‘s Covid death toll could be ten times higher than is being officially reported, according to analysis of the numbers being burned in crematoriums.
Another 314,835 infections were reported on Thursday, the world record for a daily cases figure, while the health ministry said there were 2,074 fatalities.
India’s health infrastructure has been brought to its knees by a second wave which is three times higher than the first, with medics pointing to a new variant believed to be more infectious.
At the start of the year, India thought it had beaten the pandemic and had kicked off a mass vaccination drive.
Face masks and social distancing were cast aside and huge crowds flocked to religious festivals, election rallies and cricket matches.
But now cities are on lockdown again, anti-viral drugs like redesivir are being sold on a flourishing black market and oxygen cylinders are being looted, with tankers given armed escorts to transport supplies.
While India’s infections have risen higher than any other country in the world, their deaths have remained conspicuously low.
Local news reports from the states of Gujarat, Uttar Pradesh, Madhya Pradesh and Bihar reveal that while at least 1,833 people died of coronavirus recently, based on the number of cremations, just 228 have been officially tallied.
India ‘s Covid death toll could be ten times higher than is being officially reported, according to analysis of the numbers being burned in crematoriums.
Pictured: A man walks past a burning funeral pyres of people who died from Covid-19 at a crematorium ground in New Delhi
Funeral pyres for Covid patients burn at a park converted into a crematorium in Delhi on Wednesday
Despite huge numbers of infections, Prime Minister Narendra Modi has said lockdowns are a last resort.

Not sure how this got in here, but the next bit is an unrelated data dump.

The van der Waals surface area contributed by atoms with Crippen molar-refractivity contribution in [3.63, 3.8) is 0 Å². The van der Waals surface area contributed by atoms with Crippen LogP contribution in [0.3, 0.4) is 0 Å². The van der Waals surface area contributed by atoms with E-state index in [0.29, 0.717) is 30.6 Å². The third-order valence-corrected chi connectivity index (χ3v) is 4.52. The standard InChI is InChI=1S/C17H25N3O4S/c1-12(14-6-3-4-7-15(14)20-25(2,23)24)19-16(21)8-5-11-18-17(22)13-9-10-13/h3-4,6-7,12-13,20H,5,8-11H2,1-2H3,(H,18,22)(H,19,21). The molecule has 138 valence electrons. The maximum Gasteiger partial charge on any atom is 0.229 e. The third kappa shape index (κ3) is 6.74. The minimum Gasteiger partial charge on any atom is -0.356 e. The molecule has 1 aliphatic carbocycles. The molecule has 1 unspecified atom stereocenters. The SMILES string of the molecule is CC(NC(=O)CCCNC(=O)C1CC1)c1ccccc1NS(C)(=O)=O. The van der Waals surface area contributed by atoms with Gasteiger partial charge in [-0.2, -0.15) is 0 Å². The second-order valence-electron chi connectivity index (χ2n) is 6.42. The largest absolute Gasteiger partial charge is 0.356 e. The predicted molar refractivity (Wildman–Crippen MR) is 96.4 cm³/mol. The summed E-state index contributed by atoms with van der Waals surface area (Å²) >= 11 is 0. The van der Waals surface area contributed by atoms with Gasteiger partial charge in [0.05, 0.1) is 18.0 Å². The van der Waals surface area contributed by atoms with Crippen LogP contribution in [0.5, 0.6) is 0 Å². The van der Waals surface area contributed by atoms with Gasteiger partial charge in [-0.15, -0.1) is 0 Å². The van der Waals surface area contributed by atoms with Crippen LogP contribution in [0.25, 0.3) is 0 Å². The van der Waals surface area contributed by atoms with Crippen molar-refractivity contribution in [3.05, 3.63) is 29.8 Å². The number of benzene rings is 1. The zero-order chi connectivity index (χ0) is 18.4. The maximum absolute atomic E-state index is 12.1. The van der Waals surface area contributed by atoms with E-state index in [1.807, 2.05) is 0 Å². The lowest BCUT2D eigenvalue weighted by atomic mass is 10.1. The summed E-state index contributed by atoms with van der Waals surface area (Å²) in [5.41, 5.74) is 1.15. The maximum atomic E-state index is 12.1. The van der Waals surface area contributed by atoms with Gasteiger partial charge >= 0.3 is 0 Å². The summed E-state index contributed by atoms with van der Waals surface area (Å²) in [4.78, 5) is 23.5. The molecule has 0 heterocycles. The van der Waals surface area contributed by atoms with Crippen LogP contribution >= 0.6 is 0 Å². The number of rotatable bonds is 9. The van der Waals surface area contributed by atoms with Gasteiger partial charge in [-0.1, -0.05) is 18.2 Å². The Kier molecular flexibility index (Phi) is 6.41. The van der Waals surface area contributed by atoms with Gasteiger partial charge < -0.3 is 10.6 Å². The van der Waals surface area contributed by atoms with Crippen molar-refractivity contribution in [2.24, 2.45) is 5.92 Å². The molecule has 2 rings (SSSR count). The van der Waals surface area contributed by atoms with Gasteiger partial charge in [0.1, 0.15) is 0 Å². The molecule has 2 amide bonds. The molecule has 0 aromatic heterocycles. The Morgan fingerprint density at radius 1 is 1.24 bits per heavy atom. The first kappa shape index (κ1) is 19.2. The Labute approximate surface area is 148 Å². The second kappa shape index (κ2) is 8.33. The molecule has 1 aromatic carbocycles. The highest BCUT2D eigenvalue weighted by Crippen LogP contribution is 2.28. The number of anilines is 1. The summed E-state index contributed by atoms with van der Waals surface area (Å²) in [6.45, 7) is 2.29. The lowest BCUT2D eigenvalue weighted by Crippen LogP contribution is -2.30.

Pictured: Funeral pyres blaze ar a crematorium ground in New Delhi
A mass cremation of victims who died of Covid-19 is seen at a crematorium ground in Delhi on Thursday
Another 314,835 infections were reported on Thursday, the world record for a daily cases figure
The health ministry said there were 2,074 fatalities on Thursday, a new record for the country, but believed to be vastly under-reported
An Indian boy carries an empty oxygen cylinder for filling at oxygen filling centre in Bangalore on Wednesday
This analysis, by the, revealed that in the Jamnagar province of Gujarat, 100 Covid victims had burned on funeral pyres – but just one coronavirus death was recorded officially.
Delhi, a city of 29 million, has less than 100 beds available for patients requiring ventilators and fewer than 150 for those in need of intensive care.
Major private and government-run hospitals in the capital have sent out urgent appeals to the central government, calling for immediate supply of oxygen for hundreds of patients on ventilator support.
On Thursday, six private hospitals in Delhi ran out of oxygen within minutes of the Delhi High Court ordering the government to
Share this article
He instead got the medicine from a relative whose wife had just died of the virus, but later that night received a call from the hospital informing him they were out of oxygen.
‘Several hours later, we managed to procure one bed at (a) very high price in a private hospital and moved her there,’ he said.
Despite India’s status as the ‘pharmacy of the world’, the biggest producer of generic drugs has been unable to meet the demand for antiviral medication such as remdesivir and favipiravir.
In the northern city of Lucknow Escorts Service, Ahmed Abbas was charged 45,000 rupees for a 46-litre oxygen cylinder, nine times its normal price.
‘They asked me to pay in advance and pick it (up) from them the next day,’ the 34-year-old said.
The crisis has added to criticism of Prime Minister Narendra Modi, already under fire for allowing huge religious gatherings and addressing crowded political rallies himself.
Commerce Minister Piyush Goyal last weekend hit out at ‘doctors giving patients unnecessary oxygen’.
An aerial view of a crematorium ground in Delhi on Thursday shows the scale of the devastation caused by Covid-19 in India
Relatives and family members carry the dead body of a Covid-19 victim for a cremation at Nigambodh Ghat Crematorium, on the banks of the Yamuna river in New Delhi in the early hour of Thursday